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Case Reports in Surgery
Volume 2014, Article ID 412594, 3 pages
Case Report

Transgastric Synthetic Mesh Migration, 9 Years after Liver Resection

1Department of Surgery, University of Hawaii John A. Burns School of Medicine, Queen’s University Tower, 1356 Lusitana Street, Honolulu, HI 96813, USA
2Department of Surgery, University of Hawaii John A. Burns School of Medicine, 550 South Beretania Street, Suite 403, Honolulu, HI 96813, USA

Received 1 March 2014; Accepted 1 April 2014; Published 15 April 2014

Academic Editor: Gabriel Sandblom

Copyright © 2014 Jae You et al. This is an open access article distributed under the Creative Commons Attribution License, which permits unrestricted use, distribution, and reproduction in any medium, provided the original work is properly cited.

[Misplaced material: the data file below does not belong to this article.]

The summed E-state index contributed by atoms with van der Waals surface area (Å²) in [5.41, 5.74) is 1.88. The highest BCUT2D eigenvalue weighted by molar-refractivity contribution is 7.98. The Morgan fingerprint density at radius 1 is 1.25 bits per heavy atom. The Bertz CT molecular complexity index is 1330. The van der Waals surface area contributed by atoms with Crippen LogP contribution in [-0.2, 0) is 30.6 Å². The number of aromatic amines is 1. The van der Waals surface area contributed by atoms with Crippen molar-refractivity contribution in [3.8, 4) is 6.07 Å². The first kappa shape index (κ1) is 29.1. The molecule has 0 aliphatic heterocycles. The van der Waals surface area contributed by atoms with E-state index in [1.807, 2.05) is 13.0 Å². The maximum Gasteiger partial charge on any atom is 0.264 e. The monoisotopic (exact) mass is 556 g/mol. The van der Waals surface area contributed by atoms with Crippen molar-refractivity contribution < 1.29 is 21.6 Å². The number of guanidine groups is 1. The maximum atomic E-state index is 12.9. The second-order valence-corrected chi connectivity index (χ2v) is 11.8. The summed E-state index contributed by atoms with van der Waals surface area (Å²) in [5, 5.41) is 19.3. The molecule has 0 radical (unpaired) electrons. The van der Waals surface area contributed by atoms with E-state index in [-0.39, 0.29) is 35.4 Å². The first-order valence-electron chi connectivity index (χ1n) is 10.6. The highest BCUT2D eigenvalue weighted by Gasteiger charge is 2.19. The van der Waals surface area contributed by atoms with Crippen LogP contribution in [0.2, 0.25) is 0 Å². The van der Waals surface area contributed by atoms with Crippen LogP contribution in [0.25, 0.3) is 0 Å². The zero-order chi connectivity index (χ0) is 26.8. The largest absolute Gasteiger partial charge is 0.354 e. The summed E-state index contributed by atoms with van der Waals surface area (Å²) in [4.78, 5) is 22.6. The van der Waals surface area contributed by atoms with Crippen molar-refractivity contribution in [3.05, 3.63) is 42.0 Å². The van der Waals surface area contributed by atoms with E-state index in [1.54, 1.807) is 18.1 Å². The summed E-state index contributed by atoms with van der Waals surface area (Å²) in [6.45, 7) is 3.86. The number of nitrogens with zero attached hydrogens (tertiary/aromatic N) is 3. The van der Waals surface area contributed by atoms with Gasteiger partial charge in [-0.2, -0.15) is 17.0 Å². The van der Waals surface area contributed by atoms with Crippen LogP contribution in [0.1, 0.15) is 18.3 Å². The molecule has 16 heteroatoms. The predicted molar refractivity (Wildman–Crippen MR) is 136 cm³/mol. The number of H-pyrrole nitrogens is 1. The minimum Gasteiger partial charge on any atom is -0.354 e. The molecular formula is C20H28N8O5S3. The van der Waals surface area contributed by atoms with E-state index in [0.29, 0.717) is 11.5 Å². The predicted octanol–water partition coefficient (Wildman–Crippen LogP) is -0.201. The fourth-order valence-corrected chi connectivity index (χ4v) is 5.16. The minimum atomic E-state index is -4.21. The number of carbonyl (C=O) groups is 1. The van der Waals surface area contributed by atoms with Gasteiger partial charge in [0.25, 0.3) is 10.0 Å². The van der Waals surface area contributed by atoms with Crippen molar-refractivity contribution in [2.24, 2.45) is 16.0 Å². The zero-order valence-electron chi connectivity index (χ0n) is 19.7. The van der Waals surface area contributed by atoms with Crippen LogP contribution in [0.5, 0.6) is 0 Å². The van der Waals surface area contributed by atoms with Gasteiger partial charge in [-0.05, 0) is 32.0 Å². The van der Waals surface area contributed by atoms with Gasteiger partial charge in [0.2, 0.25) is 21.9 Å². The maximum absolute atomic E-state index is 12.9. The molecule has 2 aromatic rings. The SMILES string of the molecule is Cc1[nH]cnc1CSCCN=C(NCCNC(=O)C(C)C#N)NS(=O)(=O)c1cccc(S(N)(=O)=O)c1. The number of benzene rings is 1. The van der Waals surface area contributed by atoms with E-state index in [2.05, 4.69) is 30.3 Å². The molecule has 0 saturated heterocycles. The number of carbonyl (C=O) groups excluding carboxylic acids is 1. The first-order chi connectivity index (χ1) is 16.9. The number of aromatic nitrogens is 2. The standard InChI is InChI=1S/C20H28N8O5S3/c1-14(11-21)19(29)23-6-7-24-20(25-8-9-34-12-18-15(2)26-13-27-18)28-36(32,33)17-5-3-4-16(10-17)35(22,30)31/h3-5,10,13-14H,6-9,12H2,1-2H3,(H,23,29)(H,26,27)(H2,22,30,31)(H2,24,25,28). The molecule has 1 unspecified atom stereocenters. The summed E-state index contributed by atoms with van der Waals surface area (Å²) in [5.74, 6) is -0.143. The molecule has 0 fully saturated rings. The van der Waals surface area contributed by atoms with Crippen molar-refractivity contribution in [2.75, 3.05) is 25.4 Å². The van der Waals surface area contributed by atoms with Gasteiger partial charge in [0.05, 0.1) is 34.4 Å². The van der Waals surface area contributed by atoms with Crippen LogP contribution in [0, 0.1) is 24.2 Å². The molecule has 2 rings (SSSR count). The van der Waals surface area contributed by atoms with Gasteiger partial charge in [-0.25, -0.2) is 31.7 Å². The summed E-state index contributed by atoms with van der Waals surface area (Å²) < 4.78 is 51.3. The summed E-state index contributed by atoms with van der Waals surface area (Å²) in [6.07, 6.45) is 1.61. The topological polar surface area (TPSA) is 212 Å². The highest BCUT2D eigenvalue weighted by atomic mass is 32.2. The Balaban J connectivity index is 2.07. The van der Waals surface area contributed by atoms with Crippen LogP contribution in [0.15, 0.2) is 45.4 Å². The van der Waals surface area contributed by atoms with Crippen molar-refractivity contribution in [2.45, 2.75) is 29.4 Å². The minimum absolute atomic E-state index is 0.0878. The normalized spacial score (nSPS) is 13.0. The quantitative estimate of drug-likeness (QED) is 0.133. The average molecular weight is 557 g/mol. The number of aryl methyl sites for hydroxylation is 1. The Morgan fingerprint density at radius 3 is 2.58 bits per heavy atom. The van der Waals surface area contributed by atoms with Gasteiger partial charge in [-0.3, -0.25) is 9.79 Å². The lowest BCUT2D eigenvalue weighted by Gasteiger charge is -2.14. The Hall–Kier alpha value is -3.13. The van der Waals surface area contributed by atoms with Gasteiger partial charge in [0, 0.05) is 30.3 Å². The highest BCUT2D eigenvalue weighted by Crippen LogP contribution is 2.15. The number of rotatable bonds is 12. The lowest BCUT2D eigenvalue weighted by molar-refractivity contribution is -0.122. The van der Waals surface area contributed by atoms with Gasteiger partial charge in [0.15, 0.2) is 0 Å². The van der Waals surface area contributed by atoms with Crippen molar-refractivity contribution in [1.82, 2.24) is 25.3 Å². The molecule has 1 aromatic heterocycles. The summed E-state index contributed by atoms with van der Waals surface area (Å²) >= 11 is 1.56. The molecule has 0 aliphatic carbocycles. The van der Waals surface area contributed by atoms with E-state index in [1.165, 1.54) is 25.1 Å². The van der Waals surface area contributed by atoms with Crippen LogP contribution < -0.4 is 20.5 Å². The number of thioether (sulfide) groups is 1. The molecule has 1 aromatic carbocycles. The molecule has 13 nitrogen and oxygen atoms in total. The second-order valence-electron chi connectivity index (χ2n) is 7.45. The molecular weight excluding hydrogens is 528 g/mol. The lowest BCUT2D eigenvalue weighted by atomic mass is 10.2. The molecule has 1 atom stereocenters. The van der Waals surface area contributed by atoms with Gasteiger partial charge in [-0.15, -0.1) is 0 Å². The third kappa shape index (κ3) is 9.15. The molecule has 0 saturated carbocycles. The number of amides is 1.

Complications of synthetic mesh have been described in various hernia procedures including migration and erosion, but no previous report mentions this complication after liver resection. This case describes a patient who had undergone a left hepatic resection with mesh pledgets sutured along the cut edge of the liver. He remained complication-free until nine years later when he presented with weight loss and early satiety, and endoscopy revealed mesh within the lumen of the stomach. While still attached to the liver, the mesh had eroded into the lumen of the stomach and he ultimately required surgery to remove this. The use of synthetic mesh in hepatectomies and other abdominal procedures may require further consideration by surgeons regarding its relatively unknown tendency for migration and erosion.